Struggling poo-testing startup uBiome files for bankruptcy, months after FBI kicks off investigation
Months after the FBI launched a probe into its billing practices, beleaguered poo-testing startup uBiome has filed for bankruptcy.
Jessica Richman and Zach Apte launched uBiome in 2012, after raising $350,000 from a crowdfunding campaign to facilitate a microbiome study. The company — which maps the ecosystem of microbes in the body to develop tests evaluating gut and vaginal health — has since hauled in more than $100 million in venture capital from Y Combinator, Andreessen Horowitz, and 8VC.
In the beginning, San Francisco-based uBiome made all the right moves. It wooed a number of leading scientists from UCSF and Harvard, including geneticist George Church, on its scientific advisory board, recruited former controversial Novartis CEO Joe Jimenez to its board, released a handful of direct-to-consumer tests designed to gauge microbial health, and inked a partnership with L’Oréal to research the skin microbiome.
But soon, things started to fall apart. In April, the FBI commenced an investigation into the company’s billing practices — eventually raiding uBiome’s offices — around the time sources told CNBC that the startup was hounding doctors to approve tests with little oversight, billing consumers multiple times without their consent —and insurance plans were starting to reject the claims.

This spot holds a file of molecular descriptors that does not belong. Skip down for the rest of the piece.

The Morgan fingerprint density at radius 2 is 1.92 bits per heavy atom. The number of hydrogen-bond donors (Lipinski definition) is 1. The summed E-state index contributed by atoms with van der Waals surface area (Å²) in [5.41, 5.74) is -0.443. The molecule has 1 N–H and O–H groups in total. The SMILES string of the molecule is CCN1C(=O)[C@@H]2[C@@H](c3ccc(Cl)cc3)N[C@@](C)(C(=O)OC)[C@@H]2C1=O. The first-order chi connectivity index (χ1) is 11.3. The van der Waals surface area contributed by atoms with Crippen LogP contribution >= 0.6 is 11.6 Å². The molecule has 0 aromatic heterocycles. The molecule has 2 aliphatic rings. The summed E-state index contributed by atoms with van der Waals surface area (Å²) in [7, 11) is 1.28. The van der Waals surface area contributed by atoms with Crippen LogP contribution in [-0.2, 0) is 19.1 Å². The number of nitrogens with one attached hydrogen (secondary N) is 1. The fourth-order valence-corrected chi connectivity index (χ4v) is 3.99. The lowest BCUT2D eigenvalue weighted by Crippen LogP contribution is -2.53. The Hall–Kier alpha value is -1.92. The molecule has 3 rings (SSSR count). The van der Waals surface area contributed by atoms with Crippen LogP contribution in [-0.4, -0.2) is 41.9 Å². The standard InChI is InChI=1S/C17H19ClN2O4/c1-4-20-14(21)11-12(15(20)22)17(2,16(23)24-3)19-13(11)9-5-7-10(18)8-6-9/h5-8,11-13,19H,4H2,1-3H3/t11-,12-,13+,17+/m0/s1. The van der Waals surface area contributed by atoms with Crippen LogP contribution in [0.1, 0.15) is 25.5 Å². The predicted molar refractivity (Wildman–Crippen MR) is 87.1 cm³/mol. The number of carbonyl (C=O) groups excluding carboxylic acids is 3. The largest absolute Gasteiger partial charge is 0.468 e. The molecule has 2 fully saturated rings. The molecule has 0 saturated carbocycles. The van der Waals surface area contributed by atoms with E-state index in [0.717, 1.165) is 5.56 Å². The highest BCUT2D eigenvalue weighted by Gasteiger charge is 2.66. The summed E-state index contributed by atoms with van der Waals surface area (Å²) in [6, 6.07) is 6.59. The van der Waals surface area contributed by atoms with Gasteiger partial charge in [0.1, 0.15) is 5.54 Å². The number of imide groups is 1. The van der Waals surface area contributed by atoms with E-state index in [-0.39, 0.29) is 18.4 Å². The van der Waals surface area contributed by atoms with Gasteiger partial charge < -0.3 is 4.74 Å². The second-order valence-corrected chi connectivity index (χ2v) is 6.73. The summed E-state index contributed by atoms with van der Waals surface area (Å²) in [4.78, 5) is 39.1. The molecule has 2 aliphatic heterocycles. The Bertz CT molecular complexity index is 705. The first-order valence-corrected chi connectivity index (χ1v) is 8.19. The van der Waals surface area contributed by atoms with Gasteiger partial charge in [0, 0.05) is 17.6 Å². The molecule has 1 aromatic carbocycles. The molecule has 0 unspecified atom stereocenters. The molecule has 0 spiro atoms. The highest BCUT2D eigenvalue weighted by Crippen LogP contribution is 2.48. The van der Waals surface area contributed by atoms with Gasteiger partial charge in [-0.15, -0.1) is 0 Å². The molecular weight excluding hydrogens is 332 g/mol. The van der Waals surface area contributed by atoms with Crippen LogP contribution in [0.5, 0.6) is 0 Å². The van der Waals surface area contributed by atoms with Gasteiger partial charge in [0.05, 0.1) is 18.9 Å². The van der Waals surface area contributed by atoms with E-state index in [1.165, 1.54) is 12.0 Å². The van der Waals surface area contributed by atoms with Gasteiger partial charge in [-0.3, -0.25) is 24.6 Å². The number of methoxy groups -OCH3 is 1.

The company got rid of half its staff earlier this summer. In addition, insiders told Business Insider that the science backing up its tests was flawed from the start — triggering an internal investigation. A journal where uBiome published its basic research is also investigating the companies claims, BI reported. The sale of some of the company’s tests was also recently suspended.
Shortly after the FBI investigation became public, uBiome’s founders departed to make room for a new management team.
In a filing, uBiome blamed its founders for much of its trouble. “The Founders implemented certain business strategies…that were highly problematic, contained significant operational (but not scientific) flaws and, in some instances, were of questionable legality,” the filing said.
“These issues included improper insurance provider billing practices, improper use of a telemedicine physician network (known as the External Clinical Care Network), overly aggressive and potentially misleading marketing tactics, manipulation of customer upgrade testing, and improper use of customer inducements. Moreover, certain information presented to potential investors during the three rounds of capital raise my have been incorrect and/or misleading.”
“(W)hile the Debtor experienced a serious setback as a result of the (FBI) Investigation, the Investigation resulted from the business practices implemented by the Founders, not bad science or bad lab practices. The Debtor has established a new Board and a new Business Plan, and is poised to move forward. This Chapter 11 Case will provide the fresh start necessary to do so.”
After filing for bankruptcy, uBiome has secured $8 million in financing from Silicon Valley Bank. The startup is seeking to consummate a sale of its business within the first 75 days, and in a separate filing unveiled it currently has assets worth $50 to $100 million, an estimated liabilities in the range of $10 to $50 million.